Enter the Empathy Map…

Empathy Map

An empathy map is a simple tool with big potential. The purpose is to identify ways that you or a focus group interact with a given product. These insights can lead to product improvements or inform messaging for marketing campaigns. For the Legend of Zelda, I’m focusing on product improvement and I’m my own focus group. An empathy map segments product interaction into four groups: say, think, do, and feel. The form is typically four quadrants with headers for grouping, but I’ve simply listed mine below.

Say – What do I literally say about the game?

  • I got the master sword!
  • Gotta save Zelda… again.
  • This dungeon is annoying, I feel like it’s just in my way.
  • That mini-game was a waste of time.
  • I only used that item once.
  • The story is contrived.
  • The story is cliche and boring.
  • There’s no replay value.

Think – What do I think about the game or while I’m playing?

  • Is this mini-game worth it?
  • That was a great boss battle!
  • That was a lame boss battle!
  • How long is the game? Am I close to the end?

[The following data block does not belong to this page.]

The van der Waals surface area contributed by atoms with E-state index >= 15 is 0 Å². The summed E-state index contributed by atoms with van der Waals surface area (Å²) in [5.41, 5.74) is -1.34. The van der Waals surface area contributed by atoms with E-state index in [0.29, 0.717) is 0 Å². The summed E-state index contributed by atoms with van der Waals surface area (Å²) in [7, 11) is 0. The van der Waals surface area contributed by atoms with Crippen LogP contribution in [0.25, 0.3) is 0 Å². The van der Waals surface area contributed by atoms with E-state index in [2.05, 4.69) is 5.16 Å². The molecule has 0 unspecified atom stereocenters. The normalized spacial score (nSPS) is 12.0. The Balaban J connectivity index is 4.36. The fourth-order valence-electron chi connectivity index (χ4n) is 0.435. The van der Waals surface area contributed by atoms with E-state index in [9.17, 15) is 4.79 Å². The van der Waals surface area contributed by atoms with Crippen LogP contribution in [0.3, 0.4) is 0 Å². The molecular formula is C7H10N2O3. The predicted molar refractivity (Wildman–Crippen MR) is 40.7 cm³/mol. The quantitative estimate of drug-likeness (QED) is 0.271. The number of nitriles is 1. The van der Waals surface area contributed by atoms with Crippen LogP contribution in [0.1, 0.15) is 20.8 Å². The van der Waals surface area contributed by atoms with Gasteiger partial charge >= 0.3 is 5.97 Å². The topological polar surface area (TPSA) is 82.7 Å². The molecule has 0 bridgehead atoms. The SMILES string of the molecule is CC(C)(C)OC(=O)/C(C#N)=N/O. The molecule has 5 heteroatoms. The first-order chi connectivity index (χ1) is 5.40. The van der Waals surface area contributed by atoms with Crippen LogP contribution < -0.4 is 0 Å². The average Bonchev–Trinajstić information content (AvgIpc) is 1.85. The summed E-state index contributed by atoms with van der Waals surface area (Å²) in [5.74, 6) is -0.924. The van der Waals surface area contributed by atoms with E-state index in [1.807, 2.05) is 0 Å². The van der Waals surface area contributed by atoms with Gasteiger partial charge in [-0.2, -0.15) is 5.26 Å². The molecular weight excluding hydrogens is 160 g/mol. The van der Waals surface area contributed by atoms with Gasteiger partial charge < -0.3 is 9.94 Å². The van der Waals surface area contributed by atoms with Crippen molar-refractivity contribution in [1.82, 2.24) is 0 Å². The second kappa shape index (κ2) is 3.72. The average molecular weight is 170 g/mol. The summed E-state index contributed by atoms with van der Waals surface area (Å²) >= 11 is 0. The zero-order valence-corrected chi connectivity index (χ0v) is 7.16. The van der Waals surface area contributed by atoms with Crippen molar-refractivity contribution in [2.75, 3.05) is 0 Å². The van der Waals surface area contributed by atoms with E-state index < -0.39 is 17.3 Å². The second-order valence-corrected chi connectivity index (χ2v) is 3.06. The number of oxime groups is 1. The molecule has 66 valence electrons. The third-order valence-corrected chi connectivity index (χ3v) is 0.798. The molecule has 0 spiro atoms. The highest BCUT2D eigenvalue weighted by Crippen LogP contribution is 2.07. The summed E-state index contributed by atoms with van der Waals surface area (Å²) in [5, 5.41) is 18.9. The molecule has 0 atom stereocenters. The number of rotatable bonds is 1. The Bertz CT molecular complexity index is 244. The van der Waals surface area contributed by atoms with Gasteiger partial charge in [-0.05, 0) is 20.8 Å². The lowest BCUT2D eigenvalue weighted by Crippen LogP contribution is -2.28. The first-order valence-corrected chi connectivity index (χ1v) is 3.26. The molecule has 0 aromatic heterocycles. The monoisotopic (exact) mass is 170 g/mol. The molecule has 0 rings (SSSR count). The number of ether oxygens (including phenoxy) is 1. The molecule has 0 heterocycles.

• The world is crafted specifically for Link. No one else does anything.
  • Few or no ramifications to my actions.
  • Why do I care about saving Zelda… again?
  • These dungeons are repetitive
  • Why is Ganon so bad? What’s his motivation?
  • Fun soundtrack!
  • Puzzles for puzzle’s sake.

Do – What do I do while I play, or how do I otherwise interact with the brand?

  • Explore dungeons and the over-world.
  • Solve puzzles.
  • Look for secrets.
  • Make continual and motivating progress.
  • Take a break from the story to explore or play mini-games.
  • Hack and slash bad guys with my sword and other weapons.
  • Slash bushes and break pots to find money.
  • Roll on the ground because it makes me feel like I run faster.
  • Collect money, tools, weapons, and heart pieces.
  • Look online for heart piece locations and other guides.
  • Play mini-games.
  • Watch my brother play, or he watches me.
  • Ride horses, boats, and giant birds.
  • Make friends with different characters.
  • Fun characters!
  • Solve problems for people.
  • Fight bosses.
  • Endless attempts at every challenge.
  • Go fishing!
  • Always do what “the chosen one” is supposed to do.
  • Usually buy the game on launch day.

Feel – What emotions do I experience?

  • Excited to start a new adventure and discover a new world.
  • Can’t wait to get my sword!
  • Alone in the world.
  • Solitary when I play.
  • Story is boring.
  • No morality. Only motivated by feelings of discovery and progress.

What Should Change

Example empathy map for the Legend of Zelda

My hand-written empathy map for the Legend of Zelda.